March 16, 2022
An update from the Georgian hills
Extreme weather impacts
Our funding proposal to ALIPH for the restoration of a medieval tower in Georgia contains the sentence: “The climatic conditions will be a key consideration for this project.” Well, we weren’t wrong there.
Climate change impacts so much of our work. And the mountains of Georgia are no exception. Late this spring, landslides caused by extreme rainfall, washed away the road leading to the project site.
However, in spite of these difficult conditions, a small team was able to travel to Akhiele last month. And these experienced volunteers, mobilised by our Polish INTO members, have done some important survey work. They also maximised their time by being interviewed by a TV Arte documentary team.
The Polish team included experts from a leading university, in Georgia for pleasure but nonetheless with a long history in historic building management. They reported new cracks in the building, possibly as a result of the long winter. A team from the National Trust for Georgia will travel to Akhiele in August to assess whether plans for next year’s working holidays need to change.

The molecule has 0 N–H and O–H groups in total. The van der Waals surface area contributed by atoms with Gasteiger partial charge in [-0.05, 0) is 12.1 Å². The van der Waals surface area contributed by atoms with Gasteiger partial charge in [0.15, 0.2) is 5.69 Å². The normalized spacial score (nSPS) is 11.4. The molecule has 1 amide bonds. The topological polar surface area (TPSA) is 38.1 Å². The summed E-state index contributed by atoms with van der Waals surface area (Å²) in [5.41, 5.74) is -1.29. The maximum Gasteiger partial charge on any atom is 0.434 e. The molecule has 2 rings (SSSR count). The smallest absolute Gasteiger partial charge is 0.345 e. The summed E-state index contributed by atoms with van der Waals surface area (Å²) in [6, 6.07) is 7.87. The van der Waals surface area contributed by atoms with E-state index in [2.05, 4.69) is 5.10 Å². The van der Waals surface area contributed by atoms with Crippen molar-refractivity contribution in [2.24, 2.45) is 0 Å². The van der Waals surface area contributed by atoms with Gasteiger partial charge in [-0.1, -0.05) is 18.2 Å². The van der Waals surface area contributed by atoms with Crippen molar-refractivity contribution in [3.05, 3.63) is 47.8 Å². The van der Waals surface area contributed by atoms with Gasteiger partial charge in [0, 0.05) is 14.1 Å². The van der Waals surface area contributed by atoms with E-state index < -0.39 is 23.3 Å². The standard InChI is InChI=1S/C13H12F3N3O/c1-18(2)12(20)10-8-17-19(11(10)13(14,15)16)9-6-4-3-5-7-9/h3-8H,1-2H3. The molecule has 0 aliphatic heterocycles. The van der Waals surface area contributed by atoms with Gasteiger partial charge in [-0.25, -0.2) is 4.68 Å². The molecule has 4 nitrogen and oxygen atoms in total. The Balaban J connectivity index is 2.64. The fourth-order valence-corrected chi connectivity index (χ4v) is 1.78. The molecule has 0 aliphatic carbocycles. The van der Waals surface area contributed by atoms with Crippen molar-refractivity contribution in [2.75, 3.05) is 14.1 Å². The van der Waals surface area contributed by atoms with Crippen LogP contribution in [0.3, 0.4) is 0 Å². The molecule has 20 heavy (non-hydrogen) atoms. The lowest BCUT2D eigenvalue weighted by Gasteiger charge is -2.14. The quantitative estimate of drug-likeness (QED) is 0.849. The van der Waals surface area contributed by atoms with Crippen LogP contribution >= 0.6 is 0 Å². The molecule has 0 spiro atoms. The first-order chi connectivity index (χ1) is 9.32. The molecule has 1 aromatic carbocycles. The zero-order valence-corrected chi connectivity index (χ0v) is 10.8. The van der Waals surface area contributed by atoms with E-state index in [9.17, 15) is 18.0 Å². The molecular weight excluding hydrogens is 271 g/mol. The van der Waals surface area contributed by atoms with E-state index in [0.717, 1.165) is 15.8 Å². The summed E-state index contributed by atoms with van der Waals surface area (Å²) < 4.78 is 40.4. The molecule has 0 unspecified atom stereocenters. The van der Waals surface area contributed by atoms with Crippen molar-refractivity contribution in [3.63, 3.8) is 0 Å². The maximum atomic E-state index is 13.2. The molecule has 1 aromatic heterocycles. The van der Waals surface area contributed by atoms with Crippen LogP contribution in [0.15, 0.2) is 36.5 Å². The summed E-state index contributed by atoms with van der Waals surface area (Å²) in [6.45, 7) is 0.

The scaffolding has now reached the site and will be kept there over winter, to minimise the risk of delays next season.
Rehabilitating the Tsiskarauli Tower
This 16th-17th Century defensive tower in the Georgian highlands was damaged by a missile during the 2001 Chechen War. The project is working with the local community to use the tower as a focal point for sustainable eco-tourism and to tell the story of border conflict in the region.
This summer, activity has focussed on documentation with the aim of creating 3D models to record the current condition and ward against future deterioration. And not just at the Tsiskarauli Tower but at other sites across the Arkhoti Valley, where our volunteers have been warmly welcomed. They have also been able to transport much needed scaffolding to the tower which will be used by the teams next year.
INTO members involved
Find out more about the project
November 24, 2020
August 25, 2021